Heather Roy

8 September 2017

The most interesting thing about the Leaders’ Debates this election is the numbers tuning in to listen – significantly increased from the previous two elections. It’s far from a boring election and when there is a potential for a change of government interest is always higher. But even allowing for that, it seems people are engaged and even – surprisingly – talking about policies as well as personalities. Everywhere I’ve been since the debates started people are talking about who won – from my work offices, to friends and family, interest from my kids (ages 21 – 30) to my consulting business (Torquepoint) informal focus group at the Havelock, Marlborough pub. They are a tough but discerning group of down to earth kiwis.

The only certainty, 2 weeks out from election day, is that it is a tight race. Different polls have National and Labour ahead and it isn’t clear which of the two will be able to cobble a coalition together.  Labour seems to have more choices, but anything could happen between now and the counting of the votes to change that.

Each election there are two groups who could be hugely influential if mobilized. The first is kiwis overseas who are eligible to vote. The second is young people, especially first time voters. Both typically show a poor turnout and with young New Zealanders, a high proportion fail to even register to vote, let alone turn up to a polling booth on election day. If there was a turnaround in either or both of these groups the election outcome in a very close election might be quite different.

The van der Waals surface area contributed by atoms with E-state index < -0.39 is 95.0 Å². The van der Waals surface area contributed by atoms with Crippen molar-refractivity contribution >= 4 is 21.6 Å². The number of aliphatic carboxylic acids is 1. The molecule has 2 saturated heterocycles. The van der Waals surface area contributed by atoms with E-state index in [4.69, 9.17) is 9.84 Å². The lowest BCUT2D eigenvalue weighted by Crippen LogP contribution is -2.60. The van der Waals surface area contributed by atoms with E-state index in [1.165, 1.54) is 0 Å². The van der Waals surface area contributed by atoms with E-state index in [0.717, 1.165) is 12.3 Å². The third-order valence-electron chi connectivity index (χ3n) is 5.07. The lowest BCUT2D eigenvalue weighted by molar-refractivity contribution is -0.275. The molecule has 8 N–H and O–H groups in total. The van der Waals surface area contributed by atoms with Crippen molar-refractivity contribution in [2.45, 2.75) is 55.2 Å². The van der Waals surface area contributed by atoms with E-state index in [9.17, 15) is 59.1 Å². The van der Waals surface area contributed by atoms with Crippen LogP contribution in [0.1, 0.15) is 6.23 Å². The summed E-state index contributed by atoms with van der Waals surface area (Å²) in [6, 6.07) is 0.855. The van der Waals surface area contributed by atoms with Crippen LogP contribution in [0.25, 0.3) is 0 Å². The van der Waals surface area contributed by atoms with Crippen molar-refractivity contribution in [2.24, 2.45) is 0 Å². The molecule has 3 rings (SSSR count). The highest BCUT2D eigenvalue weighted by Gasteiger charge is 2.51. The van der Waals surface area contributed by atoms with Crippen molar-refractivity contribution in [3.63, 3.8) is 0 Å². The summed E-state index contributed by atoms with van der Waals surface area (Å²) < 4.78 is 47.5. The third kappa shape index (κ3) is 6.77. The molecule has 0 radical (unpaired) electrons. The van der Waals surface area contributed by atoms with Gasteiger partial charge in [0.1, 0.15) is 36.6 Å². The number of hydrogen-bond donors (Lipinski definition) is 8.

According to the Electoral Commission only 66% of those in the 18-24 age bracket are enrolled to vote. Out of an estimated eligible population of 460,890 young kiwis only 306,654 have enrolled. Hardly a ‘Youthquake’.  But that shortfall, 154,000 voters, could sway the outcome of this election.

By comparison 74.2% are enrolled in the 25-29 age group and we steadily become more responsible about having our say – by the time we reach our 40’s the figures are over 90%. 55 – 59 years have the highest stats at 97.5% enrolment.

Of course enrolling is just one part of the equation but voting quite another. Last election (2014) only 62.5% of 18 – 24 year olds enrolled to vote actually did. The total population turnout was close to 77%.

Meanwhile, the political parties are running out of time to convince voters they should trust them with their vote. Overseas voting started on 6 September and early voting begins on Monday 11 September at any of the early polling booths set up around the country.

Anyone not yet enrolled to vote can do so on the Electoral Commission website.